I Paralipomena, 16: 37-43

That personal involvement of King David reminds me of his description in the books of the Kings as a musician as well as a soldier. It may be at this point that his own book of hymns (parts of which are preserved in the book of Psalms) became part of the general liturgical memory of the people. A major portion of this book deals with David’s desire to build God a Temple of wood and precious metal. This begins in chapter seventeen, with the conversation with the prophet Nathan that we may recognise from the book of Kings. What is new here is that David now provides the reason for God’s refusing to let him build the Temple; God wanted his son Solomon to do so instead:

“Then he summoned the young prince and laid a charge upon him, bidding him build a house for the Lord God of Israel. ‘My son,’ he told him, ‘it was my thought to have built such a house myself, to be a shrine for the name of the Lord my God; but this message came to me from the Lord: Blood thou hast spilt in rivers and wars thou hast waged a many; not for thee to build Me a house, that comest before Me with so much blood on thy hands. Thou shalt have a son born to thee whose reign shall be all peace; on every side I will secure his frontiers from attack, and he will be well named Solomon, the Peaceful, such untroubled ease shall Israel enjoy during his reign. He it is that shall build a house to be the shrine of My Name; I shall find in him a son, and he in Me a Father, and I will maintain his dynasty on the throne of Israel for all time.'”

I Paralipomena, 22: 6-10

Another detail not provided by the books of the Kings is that David, robbed of the opportunity of building the Temple himself, busied himself with organising the administration of the Temple-to-be-built and with acquiring all the material that would be required by the builders. So, chapter twenty-three describes the organisation of the tribe of the Levites, given the divine command to alone serve the religious rites of the Hebrew sanctuaries; chapter twenty-four describes the organisation of the family of Aaron brother of Moses, who were alone to serve the inner sanctuary of the Temple by divine command; chapter twenty-five describes the organisation of the liturgical musicians; and chapter twenty-six describes the organisation of the guardians or wardens of the Temple shrine. And David, mindful of the youthful inexperience of his son Solomon, also organised his territorial army into battalions and regiments; this and other administrative notes form chapter twenty-seven. Indeed, Solomon owed much of his prosperity to the careful preparations made for him by his father. He even made up the designs of the Temple that he could not build:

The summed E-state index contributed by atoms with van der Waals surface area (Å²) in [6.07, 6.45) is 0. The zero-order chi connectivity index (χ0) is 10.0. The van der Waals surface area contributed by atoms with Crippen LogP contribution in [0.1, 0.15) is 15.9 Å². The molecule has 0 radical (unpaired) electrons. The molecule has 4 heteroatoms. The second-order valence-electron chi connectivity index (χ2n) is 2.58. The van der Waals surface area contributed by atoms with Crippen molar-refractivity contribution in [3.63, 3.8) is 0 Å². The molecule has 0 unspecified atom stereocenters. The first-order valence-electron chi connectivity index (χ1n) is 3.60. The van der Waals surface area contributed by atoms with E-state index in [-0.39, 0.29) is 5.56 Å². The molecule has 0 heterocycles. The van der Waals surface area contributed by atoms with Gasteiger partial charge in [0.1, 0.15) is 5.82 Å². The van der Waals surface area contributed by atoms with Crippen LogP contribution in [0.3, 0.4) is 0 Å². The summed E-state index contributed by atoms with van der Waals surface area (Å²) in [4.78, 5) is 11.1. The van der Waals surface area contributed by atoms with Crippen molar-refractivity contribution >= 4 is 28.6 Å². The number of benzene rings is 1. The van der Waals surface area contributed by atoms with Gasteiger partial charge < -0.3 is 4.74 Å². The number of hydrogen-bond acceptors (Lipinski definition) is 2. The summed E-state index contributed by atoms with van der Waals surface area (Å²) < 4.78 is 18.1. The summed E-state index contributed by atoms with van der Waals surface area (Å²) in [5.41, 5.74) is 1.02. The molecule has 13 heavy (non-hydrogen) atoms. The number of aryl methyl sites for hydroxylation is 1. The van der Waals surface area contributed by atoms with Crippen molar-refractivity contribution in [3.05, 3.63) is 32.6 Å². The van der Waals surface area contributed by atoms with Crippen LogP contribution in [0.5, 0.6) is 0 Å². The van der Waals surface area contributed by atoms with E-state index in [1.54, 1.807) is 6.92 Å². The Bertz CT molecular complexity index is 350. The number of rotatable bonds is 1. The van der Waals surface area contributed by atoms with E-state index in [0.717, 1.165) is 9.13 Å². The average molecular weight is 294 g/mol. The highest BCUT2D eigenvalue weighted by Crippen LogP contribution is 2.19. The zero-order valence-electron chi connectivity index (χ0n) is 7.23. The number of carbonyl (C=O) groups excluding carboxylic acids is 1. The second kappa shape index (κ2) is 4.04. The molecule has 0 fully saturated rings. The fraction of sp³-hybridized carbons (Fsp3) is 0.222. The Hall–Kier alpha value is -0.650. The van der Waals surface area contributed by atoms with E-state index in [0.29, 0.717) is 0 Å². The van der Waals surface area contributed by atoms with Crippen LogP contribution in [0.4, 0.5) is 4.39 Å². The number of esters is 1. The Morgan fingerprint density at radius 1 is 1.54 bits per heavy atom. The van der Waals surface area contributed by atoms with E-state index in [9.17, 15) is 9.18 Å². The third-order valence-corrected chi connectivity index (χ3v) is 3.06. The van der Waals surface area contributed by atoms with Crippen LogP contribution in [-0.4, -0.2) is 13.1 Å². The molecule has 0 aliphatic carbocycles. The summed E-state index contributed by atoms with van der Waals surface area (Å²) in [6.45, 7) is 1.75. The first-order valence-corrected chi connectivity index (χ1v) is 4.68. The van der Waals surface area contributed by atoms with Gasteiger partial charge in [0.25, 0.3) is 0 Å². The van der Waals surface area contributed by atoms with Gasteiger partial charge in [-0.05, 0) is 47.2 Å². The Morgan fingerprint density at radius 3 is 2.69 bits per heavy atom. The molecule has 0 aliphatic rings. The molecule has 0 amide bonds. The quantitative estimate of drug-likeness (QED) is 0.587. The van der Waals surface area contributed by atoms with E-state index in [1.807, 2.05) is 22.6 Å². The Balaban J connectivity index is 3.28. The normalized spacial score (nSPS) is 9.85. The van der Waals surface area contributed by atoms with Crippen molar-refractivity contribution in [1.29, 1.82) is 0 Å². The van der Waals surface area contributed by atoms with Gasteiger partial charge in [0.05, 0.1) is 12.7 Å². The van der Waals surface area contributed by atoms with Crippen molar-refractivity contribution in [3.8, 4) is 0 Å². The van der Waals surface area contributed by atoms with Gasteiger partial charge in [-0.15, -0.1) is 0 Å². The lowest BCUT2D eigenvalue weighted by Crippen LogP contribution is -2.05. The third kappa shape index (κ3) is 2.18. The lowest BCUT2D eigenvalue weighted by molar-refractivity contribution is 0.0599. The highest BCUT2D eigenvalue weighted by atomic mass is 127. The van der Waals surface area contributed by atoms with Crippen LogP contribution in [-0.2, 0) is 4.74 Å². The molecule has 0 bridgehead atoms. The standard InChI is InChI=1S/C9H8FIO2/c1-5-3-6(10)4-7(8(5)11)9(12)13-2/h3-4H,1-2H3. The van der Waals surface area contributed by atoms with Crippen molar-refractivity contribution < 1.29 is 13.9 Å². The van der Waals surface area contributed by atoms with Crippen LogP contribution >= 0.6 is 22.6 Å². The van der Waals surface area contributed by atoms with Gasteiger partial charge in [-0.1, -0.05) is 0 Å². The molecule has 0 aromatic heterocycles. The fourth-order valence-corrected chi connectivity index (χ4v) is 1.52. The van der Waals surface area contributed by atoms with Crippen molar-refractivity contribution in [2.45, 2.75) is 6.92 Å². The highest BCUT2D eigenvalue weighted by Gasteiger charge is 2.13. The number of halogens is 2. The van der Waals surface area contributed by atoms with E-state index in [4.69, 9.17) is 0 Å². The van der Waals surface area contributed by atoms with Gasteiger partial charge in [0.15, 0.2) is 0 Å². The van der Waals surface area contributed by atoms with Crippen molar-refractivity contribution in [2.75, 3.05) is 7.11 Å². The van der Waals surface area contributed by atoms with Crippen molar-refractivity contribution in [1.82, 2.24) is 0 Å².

“Then David handed over to his son Solomon the full plan of porch and temple, of store-house and parlour and inner chamber, of the throne of mercy itself; all his designs, too, for the outer courts and for the surrounding rooms in which the permanent treasures of the Lord’s house and the votive offerings were to be laid up. He told him of the order in which priest and Levite were to do all that had to be done, keep all that had to be kept, in the Lord’s temple. He gave him gold by weight and silver by weight for all the appurtenances of worship, varied for various needs. Gold and silver in due measure for every lampstand and lamp of gold and silver; gold for the table on which the hallowed loaves were set forth, gold and silver for every table of gold and silver. Pure gold for fork and bowl and censer and cup; no cup of gold or silver but had its due weight apportioned; pure gold for the altar of incense, pure gold for the equipage of cherubs that should spread their wings to overshadow the Lord’s ark. ‘This came to me,’ said he, ‘with the Lord’s own sign-manual; all the pattern he would make clear to me.’

I Paralipomena, 28: 11-19

That last line suggests that he had been given a divine blueprint of the Temple, just as Moses had been given a divine blueprint for the Tabernacle (Exodus 26). The end of the book consists of the commitment made by all the tribes to the building and maintenance of the Temple, whereupon David blessed the people and their good intention and solemnly ensured the succession of Solomon. And thus passed the greatest king that people would see. Until the arrival of Christ.

David entertains Saul